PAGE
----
In 2 Mechem on Agency, 2nd Ed. at pages 1736-1738, the author, speaking of the implied authority of attorneys at law, says:

"Section 2160. Has general control of conduct of suit. A party employs an attorney to conduct and manage his cause in court because he himself lacks the learning, experience and ability necessary to its successful prosecution, and because he believes that the attorney possesses these qualifications. The object sought is the prosecution or defense of the cause, and the authority to accomplish this is confided to the attorney. As in other cases, this authority must carry with it all the incidental and auxiliary powers which are reasonable and proper to carry the main power into effect. Much of the procedure in the case is governed by rules of court with which the attorney is familiar, and which it is his duty to observe. The orderly conduct of the cause requires that the settled course of practice shall be adhered to, with which the attorney, and not the client, is presumed to be acquainted.

"When, therefore, a party puts his cause into the hands of an attorney, the latter is necessarily vested with large, if not exclusive authority, to control the conduct and management of the suit in all matters which pertain to the remedy, and which do not involve the substantial rights of the client. For the due and orderly conduct of the cause, the court holds the attorney responsible, and these matters the client, while he has an attorney of record, has no right to interfere with or to control.

"Section 2161. Presumption of authority. So whatever the attorney does in the prosecution of the remedy, if it be not done fraudulently or collusively, is said to be binding upon the client, although it may result disastrously to him, and he must find his remedy in an action against the attorney. *494 And this rule is not confined to the proceedings had in court, but includes all acts, whether done in or out of court, necessary or incidental to the prosecution or defense of the suit, and which affect the remedy only and not the cause of action. * * *

"Section 2162. What included. It is obviously impracticable to detail all of the acts which the attorney at law, by reason of his employment, has implied authority to do respecting the conduct of the cause, but as incidental to his authority to manage and control the general course and conduct of the cause, the attorney of record has been held to have implied power:

"a. To make such affidavits as are required in the progress of the cause, when the facts are within his knowledge. * * *"

1 Thornton on Attorneys at Law, sec. 251, pp. 460, 461, sets forth the general rule, namely: "In the absence of statutory regulation to the contrary, an attorney may make an affidavit for his client, providing he has sufficient knowledge of the facts; in such case, however, the affidavit should show the reason for the party's failure to make it personally, though in some states no such showing is required, the attorney's authority being presumed, or provable by extrinsic evidence."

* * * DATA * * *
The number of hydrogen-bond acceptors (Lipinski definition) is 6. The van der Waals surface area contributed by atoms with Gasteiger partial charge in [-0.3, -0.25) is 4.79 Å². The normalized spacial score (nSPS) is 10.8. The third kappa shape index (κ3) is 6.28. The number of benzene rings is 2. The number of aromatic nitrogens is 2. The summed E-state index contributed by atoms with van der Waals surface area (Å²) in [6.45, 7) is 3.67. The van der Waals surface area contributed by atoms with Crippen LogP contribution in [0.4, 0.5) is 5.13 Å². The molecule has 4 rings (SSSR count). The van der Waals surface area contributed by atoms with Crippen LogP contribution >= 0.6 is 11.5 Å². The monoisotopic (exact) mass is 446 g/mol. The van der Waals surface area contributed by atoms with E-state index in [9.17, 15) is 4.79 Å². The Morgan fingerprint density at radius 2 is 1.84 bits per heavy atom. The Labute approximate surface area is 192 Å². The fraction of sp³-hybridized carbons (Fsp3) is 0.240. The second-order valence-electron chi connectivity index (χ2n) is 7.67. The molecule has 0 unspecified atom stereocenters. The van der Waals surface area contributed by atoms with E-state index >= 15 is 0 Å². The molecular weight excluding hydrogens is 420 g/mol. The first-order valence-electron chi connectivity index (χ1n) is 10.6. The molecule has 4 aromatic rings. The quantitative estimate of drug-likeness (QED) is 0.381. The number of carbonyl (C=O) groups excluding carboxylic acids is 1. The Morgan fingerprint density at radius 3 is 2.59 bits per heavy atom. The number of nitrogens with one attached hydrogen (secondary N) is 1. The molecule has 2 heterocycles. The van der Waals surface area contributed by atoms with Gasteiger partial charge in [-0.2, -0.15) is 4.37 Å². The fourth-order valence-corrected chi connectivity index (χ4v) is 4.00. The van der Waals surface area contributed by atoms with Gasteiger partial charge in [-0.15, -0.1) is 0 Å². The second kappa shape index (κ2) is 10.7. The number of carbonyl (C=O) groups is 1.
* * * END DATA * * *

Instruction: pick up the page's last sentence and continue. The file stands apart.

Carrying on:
In accord with the foregoing rules our Code of Civil Procedure providing for the making of affidavits of verification by a party litigant provides such affidavits may also be made by the agent or attorney of the party, if the party is absent from the county where the attorney resides, "or is from any other cause unable to" make the affidavit in which case it must state that the deponent is the agent or attorney of the party and the reasons why such affidavit is made by such agent or attorney. R.C.M. 1947, sec. 93-3702.

Section 93-6207 does not say that the plaintiff must personally make the affidavit nor does it say that the plaintiff must personally file it.

There is nothing in sections 93-3013, 93-6206 or 93-6207, R.C.M. 1947, that precludes plaintiff's attorney from either making or filing the affidavit. In his affidavit plaintiff's attorney deposes that he is an attorney for the plaintiff and as such more familiar with the matters, facts and things therein stated than is plaintiff for which reason he makes the affidavit for the plaintiff and then follows a rather complete and comprehensive statement of specific acts and things personally done by the affiant in making the required search and inquiry.

It has long been the custom and general practice in this jurisdiction for the plaintiff's attorney to personally make the required search and inquiry or to see that same is properly done and thereafter to make and file the required affidavit and we find no statutory prohibition against such practice. Compare: State ex rel. Allen v. Napton, 24 Mont. 450, 454, 62 Pac. 686 construing section 731 and section 1942, Code of Civil Procedure of 1895, now R.C.M. 1947, sections 93-3702 and 93-9003; State ex rel. Kolbow v. District Court, 38 Mont. 415, 100 Pac. 207; Shattuck v. Myers, 13 Ind. 46, 74 Am. Dec. 236; Weigel v. Hohn, 45 Ariz. 81, 39 Pac. (2d) 933; Collins v. Streitz, 47 Ariz. 146, 54 Pac. (2d) 264; Evans v. Hallas, 64 Ariz. 142, 167 Pac. (2d) 94.

Lis Pendens. Defendants contend that the records fail to show proof to the clerk of the court of the filing in the office of the county clerk and recorder of lis pendens in the quiet title action.

The records in the office of the county clerk and recorder show that at 10:45 o'clock a.m. on the day the suit to quiet title was commenced, proper lis pendens in the action was filed in such office where it was given Document Number 18487. The abstracter found such record and devoted three pages of his abstract to showing the contents of the lis pendens so filed.